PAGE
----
As well as the folks we saw earlier (from the left, the Gzann creature, Zerno, and the claw of the H’San Natall), behind the Dominators are what looks like 'The Creature from the Bat-Cave!' from Detective Comics #291 by Bill Finger and Sheldon Moldoff, and on the far right, possibly Oom the Mighty of Yzgartyl.  Oom first appeared in 1940's All-Star Comics #3 in a tale relayed by The Spectre to the very first meeting of the Justice Society of America.  Created by Gardner Fox and (I think?) artist Bernard Bailey, Oom was later shoe-horned into Mister Mind's Monster Society of Evil in a 1985 story that ran from issue #51-54 of Roy Thomas' All-Star Squadron, and made a brief appearance fairly recently as a giant monster man in Grant Morrison and Cameron Stewarts The Multiversity: Thunderworld one-shot back in 2015.

I think Darkseid's been out of action since the Geoff Johns' and Jason Fabok's 'Darkseid War' story that finished off the New 52 run of the Justice League back in 2016?  I might be wrong though, I don't read a huge amount of DC stuff at the moment.
Page 6 - This is Eve Doremus on the phone in panel one, who we last saw back in the first issue of this series.  Carol Ferris was Hal's long-time on again off again girlfriend who first appeared alongside Hal in Showcase #22 back in 1959.  The extract from Morrison's GL pitch that appeared in DC Nation a few months back suggests Carol won't play much of a role in this series.  Ray Palmer is the alter ego of size-changing super-hero The Atom.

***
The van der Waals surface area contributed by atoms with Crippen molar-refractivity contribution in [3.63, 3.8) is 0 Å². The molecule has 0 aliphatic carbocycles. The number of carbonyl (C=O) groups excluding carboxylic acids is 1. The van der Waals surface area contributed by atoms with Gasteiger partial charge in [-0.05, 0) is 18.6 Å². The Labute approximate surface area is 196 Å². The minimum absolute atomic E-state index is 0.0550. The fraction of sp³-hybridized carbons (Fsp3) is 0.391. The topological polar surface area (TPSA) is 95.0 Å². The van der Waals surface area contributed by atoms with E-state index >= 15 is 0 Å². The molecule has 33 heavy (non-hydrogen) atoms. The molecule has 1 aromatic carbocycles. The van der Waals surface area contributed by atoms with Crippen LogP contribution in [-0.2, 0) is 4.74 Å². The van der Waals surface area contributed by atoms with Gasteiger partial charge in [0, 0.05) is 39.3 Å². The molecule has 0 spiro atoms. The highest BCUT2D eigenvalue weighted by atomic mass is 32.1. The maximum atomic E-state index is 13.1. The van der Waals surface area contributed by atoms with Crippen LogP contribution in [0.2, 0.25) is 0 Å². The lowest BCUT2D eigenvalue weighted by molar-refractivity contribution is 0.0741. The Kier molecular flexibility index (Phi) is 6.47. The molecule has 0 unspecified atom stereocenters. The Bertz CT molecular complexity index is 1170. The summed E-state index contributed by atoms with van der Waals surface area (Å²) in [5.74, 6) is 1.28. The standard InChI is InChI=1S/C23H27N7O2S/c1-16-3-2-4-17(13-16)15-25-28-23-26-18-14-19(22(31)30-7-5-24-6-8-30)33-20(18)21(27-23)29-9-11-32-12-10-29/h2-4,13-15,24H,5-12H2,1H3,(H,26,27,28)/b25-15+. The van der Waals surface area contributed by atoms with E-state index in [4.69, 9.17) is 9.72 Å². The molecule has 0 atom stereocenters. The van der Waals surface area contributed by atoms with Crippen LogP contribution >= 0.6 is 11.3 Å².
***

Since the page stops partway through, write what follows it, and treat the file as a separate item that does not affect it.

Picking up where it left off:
Eve's talking to Hal's best friend and Ferris Aircraft engineer Thomas Kalmaku, who first appeared in 1960's Green Lantern #2 by John Broome and Gil Kane.  Tom is of Inuit descent, perhaps going some way to explaining his snowmobile jaunt Up North here.

The super-heroes have been frozen in time by the Gamma Gong Tom, duh.  That's possibly the current line-up of the Justice League there, but probably not to be honest.  It is however the same Legaue line-up (plus Hawkgirl) that faced Kanjar Ro and the Gamma Gong back in Justice League of America #3 in 1961.  If you've read this far but somehow also need me to tell you who these characters are then I'm sorry, I'm not sure what I can say to help you, godspeed...